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## Invented Symbols & Inequalities

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Joined
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Invented Symbols & Inequalities Fri May 18, 2012 5:08 am
Elapsed Time: 00:00
• Lap #[LAPCOUNT] ([LAPTIME])
Let [[x]] represent the average of the greatest integer less than or equal to x and the least integer greater than or equal to x. Is 0 <= |a| <= 1 ?

1) [[x]] - x = a
2) 0 < [[a]] < 1

OA: D (*Source: Knewton GMAT CAT Test #3)
-------------------------------------------------------------------------------------------

The explanation provided by Knewton is really complicated and long since it's testing cases using PIN - I'm wondering if there's a simpler and faster way to solve this.

During the test, I was already lost at the question stem. *discouraged* Help is deeply appreciated!

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aneesh.kg GMAT Destroyer!
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Fri May 18, 2012 5:54 am
Let [[x]] represent the average of the greatest integer less than or equal to x and the least integer greater than or equal to x. Is 0 <= |a| <= 1 ?

1) [[x]] - x = a
2) 0 < [[a]] < 1

OA: D (*Source: Knewton GMAT CAT Test #3)
-------------------------------------------------------------------------------------------

The explanation provided by Knewton is really complicated and long since it's testing cases using PIN - I'm wondering if there's a simpler and faster way to solve this.

During the test, I was already lost at the question stem. *discouraged* Help is deeply appreciated!
Hi,
This is a good one.

Let's try to understand the meaning of [[x]].
If x = 4.1, [[x]] = (4 + 5)/2 = 4.5
If x = 3.9, [[x]] = (3 + 4)/2 = 3.5

So, if x = Integer + d (where 'I' is its decimal part whereas 'd' is its decimal part),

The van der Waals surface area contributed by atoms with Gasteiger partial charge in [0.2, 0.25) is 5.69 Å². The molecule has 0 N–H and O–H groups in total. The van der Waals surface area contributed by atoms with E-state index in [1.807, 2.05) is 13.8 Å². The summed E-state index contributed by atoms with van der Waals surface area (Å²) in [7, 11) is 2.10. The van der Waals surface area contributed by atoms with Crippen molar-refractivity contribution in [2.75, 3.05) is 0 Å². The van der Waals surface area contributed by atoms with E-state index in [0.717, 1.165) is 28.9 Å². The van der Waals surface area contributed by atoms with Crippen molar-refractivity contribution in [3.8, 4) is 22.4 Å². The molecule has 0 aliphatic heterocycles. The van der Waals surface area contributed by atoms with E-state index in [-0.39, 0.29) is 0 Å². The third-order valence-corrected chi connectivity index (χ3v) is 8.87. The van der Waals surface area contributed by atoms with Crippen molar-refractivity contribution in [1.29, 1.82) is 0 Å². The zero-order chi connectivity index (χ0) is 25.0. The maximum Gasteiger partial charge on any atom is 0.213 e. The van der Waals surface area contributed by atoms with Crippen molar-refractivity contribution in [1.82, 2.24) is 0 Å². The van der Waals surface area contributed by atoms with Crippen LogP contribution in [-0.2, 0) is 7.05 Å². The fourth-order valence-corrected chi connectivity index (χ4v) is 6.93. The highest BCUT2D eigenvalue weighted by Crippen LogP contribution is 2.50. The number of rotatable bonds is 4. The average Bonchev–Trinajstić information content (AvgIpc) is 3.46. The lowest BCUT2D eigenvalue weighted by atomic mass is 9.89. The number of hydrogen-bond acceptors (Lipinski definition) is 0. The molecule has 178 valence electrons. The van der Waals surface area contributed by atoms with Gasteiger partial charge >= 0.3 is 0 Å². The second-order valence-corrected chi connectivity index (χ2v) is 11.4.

then [[x]] = I + 0.5

Statement(1):
[[x]] - x = (I + 0.5) - (I + d) = 0.5 - d
|0.5 - d| will always be between 0 and 1, since d is between 0 and 0.999...
SUFFICIENT.

Statement(2):
0< [[a]] < 1
0 < I + d < 1
Since the decimal value is always between 0 and 1, the integral value of a = 0
So,
0 < a < 1
or
0 <= |a| <= 1
SUFFICIENT.

(D) is correct.

_________________
Aneesh Bangia
GMAT Math Coach
aneesh.bangia@gmail.com

Joined
22 Oct 2011
Posted:
20 messages
Fri May 18, 2012 9:25 am
aneesh.kg wrote:
Statement(2):
0< [[a]] < 1
0 < I + d < 1
Since the decimal value is always between 0 and 1, the integral value of a = 0
So,
0 < a < 1
or
0 <= |a| <= 1
SUFFICIENT.

Hi Aneesh! Thanks for the explanation - I think I understand the prompt and Statement 1 better now. It seems like the important part is to spot a pattern for x and [[x]] after testing some numbers... Also did you mean that "I" is the integer part (not the decimal part) and "d" is the decimal part? If so, then it makes sense to me.

I still don't really understand Statement 2 though. Since the statement states 'a' in the inequality, are you using the same rules stated in the prompt for x to evaluate 'a' in statement 2? If so, 0 < d + i < 1, and if 0 < i < 0.999, then like you said d=a=0.
In this case, a IS equal to 0, not between 0 and 1...can you explain a little bit more on how you got from a=0 to 0 < a < 1, please?

aneesh.kg GMAT Destroyer!
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Fri May 18, 2012 2:52 pm
aneesh.kg wrote:
Statement(2):
0< [[a]] < 1
0 < I + d < 1
Since the decimal value is always between 0 and 1, the integral value of a = 0
So,
0 < a < 1
or
0 <= |a| <= 1
SUFFICIENT.

Hi Aneesh! Thanks for the explanation - I think I understand the prompt and Statement 1 better now. It seems like the important part is to spot a pattern for x and [[x]] after testing some numbers... Also did you mean that "I" is the integer part (not the decimal part) and "d" is the decimal part? If so, then it makes sense to me.

I still don't really understand Statement 2 though. Since the statement states 'a' in the inequality, are you using the same rules stated in the prompt for x to evaluate 'a' in statement 2? If so, 0 < d + i < 1, and if 0 < i < 0.999, then like you said d=a=0.
In this case, a IS equal to 0, not between 0 and 1...can you explain a little bit more on how you got from a=0 to 0 < a < 1, please?
Yes, sorry for the typo. 'I' is the integral part.

I'm using the same prompt for Statement(2) but I am thinking a little harder along with using the prompt.
0 < [[a]] < 1
0 < [[I + d]] < 1
0 < I + 0.5 < 1
If, in the above inequality I is anything except 0, the inequality will get violated. For example, I = -1 means that I + 0.5 = - 0.5, I = 1 means that I + 0.5 = 1.5. In other words, since I is an integer, 0.5 is the only value of (I + 0.5) that lies between 0 and 1.
So, I (or the integral part of a) has to be 0.

'a' is now left with only its decimal part.. i.e. a = 0 + d = d.
Since 0 < d < 0.999.., 0 < a < 0.999.. also.

Please let me know if this makes sense.

_________________
Aneesh Bangia
GMAT Math Coach
aneesh.bangia@gmail.com

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